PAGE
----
The day is here: Novartis’ Xarxio and Pfizer’s Inflectra are getting some company on the biosimilars market—and Sanofi’s Lantus is getting some unwanted competition in the basal insulin market, too.
Eli Lilly and Boehringer Ingelheim were scheduled to launch Basaglar, a copy of the French drugmaker’s star product, in the U.S. on Thursday, as per an agreement from last September. And with the rollout, they now have a chance at nabbing a piece of Lantus’ €4.02 billion in U.S. sales.
It’s a blow to Sanofi, for which the blockbuster generated 17.2% of aggregate net sales last year. Even pre-Basaglar, though, Lantus hasn’t been performing like it used to—particularly in the U.S., where sales decreased 20.5% between 2014 and 2015. The reasons? Higher discounts and a slowdown in basal insulin market growth, to name a couple.
Payer pressure isn’t going away anytime soon, either. It hit a high point for Sanofi in August, when CVS Health announced that it would be replacing Lantus with Basaglar on its 2017 formulary. To add to the pain, the PBM giant also excluded Sanofi's Lantus follow-up Toujeo, which had been helping to offset Lantus’ declines.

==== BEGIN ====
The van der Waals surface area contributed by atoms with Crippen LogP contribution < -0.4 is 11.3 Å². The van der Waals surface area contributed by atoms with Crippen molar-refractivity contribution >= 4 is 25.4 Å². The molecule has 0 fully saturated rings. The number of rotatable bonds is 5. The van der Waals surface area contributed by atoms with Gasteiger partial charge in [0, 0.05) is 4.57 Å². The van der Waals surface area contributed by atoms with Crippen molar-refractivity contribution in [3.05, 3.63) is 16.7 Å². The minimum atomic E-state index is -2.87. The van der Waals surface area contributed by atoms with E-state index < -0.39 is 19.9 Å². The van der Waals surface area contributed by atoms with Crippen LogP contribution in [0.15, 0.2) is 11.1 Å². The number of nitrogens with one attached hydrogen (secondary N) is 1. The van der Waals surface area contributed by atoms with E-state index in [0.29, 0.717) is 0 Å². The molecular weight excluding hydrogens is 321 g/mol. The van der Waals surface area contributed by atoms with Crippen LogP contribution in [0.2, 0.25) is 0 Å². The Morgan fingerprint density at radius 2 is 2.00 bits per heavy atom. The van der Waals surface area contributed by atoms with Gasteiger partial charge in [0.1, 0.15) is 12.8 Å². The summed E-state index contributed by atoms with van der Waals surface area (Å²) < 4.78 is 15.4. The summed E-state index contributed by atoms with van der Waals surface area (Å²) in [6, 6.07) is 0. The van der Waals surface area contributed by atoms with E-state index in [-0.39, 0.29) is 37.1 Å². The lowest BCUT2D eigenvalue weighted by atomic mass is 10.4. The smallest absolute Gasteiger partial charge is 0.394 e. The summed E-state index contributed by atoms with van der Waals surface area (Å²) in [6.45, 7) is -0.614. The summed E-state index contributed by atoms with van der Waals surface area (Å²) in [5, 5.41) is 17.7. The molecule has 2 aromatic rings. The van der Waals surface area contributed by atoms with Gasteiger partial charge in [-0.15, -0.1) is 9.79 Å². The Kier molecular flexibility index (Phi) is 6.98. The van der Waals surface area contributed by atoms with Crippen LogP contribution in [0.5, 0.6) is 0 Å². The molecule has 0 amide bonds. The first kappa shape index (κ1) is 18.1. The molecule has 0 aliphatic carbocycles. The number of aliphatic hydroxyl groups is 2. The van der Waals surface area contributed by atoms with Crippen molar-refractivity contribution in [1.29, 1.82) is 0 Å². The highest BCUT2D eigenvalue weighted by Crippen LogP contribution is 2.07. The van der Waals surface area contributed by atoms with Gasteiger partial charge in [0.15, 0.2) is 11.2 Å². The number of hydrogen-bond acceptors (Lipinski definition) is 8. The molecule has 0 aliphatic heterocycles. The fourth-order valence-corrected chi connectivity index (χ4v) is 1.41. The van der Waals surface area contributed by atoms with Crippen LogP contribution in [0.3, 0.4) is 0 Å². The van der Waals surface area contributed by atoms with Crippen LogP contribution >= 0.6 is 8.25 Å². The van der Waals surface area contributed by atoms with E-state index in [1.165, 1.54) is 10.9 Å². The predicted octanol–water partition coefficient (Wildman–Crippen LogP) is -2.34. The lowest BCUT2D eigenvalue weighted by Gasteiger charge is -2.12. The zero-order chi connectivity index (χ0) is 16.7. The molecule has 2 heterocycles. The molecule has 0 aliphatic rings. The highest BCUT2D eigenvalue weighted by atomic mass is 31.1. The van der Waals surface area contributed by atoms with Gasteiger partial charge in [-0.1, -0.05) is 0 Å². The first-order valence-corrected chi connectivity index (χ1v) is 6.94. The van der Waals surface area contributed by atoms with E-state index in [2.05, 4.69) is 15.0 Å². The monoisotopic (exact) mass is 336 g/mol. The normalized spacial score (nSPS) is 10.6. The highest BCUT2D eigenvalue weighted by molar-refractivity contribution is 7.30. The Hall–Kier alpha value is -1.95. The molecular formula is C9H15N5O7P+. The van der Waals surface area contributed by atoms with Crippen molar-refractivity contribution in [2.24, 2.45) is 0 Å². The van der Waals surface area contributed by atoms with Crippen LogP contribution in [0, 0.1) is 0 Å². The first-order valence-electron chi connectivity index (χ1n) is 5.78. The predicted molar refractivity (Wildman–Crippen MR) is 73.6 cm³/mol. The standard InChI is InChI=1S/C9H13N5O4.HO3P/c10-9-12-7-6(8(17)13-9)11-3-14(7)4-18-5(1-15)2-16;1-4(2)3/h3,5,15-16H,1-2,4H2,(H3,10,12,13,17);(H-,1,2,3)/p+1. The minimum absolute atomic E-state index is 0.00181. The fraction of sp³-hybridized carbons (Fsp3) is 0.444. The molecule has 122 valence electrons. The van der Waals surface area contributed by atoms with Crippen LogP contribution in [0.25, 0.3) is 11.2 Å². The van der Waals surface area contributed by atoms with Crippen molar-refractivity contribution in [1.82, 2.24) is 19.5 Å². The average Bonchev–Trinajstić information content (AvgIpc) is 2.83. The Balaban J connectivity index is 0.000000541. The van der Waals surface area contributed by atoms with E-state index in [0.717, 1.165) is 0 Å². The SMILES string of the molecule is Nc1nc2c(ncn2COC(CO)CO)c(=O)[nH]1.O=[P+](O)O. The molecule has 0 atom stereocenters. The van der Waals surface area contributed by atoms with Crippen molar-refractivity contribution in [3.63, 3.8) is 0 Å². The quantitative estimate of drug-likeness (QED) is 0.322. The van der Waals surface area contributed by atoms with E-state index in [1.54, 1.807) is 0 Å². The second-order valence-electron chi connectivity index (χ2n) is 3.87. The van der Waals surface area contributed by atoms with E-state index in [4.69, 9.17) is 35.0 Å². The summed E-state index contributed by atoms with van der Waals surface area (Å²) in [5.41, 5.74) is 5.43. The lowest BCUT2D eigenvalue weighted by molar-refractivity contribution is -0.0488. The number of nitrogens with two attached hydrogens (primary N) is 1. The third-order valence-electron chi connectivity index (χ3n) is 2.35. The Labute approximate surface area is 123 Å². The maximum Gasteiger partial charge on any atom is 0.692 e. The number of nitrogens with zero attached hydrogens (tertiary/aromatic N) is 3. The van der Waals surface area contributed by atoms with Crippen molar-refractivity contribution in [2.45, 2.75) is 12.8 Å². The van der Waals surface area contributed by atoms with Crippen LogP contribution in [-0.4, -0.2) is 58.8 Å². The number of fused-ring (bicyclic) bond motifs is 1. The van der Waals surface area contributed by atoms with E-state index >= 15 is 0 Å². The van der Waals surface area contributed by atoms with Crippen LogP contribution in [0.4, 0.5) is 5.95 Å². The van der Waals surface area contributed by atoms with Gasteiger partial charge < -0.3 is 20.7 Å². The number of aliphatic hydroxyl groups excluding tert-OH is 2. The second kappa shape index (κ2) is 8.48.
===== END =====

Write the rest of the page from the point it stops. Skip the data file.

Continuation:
The good news for Sanofi is that, while the formulary placement will definitely help Basaglar, it’s unclear how long it’ll take the new knockoff to really pick up steam. The biosimilars market is still taking shape in the U.S., which until late this year, boasted just one product in Novartis’ Zarxio, a copy of Amgen’s Neupogen.
More are on their way, though—including Amgen’s already-approved version of global best-seller Humira from AbbVie, as well as another Lantus stand-in from Merck. That med, dubbed MK-1293, matched Lantus in efficacy and safety in trials featuring Type 1 and Type 2 diabetes patients, the New Jersey drugmaker announced in June.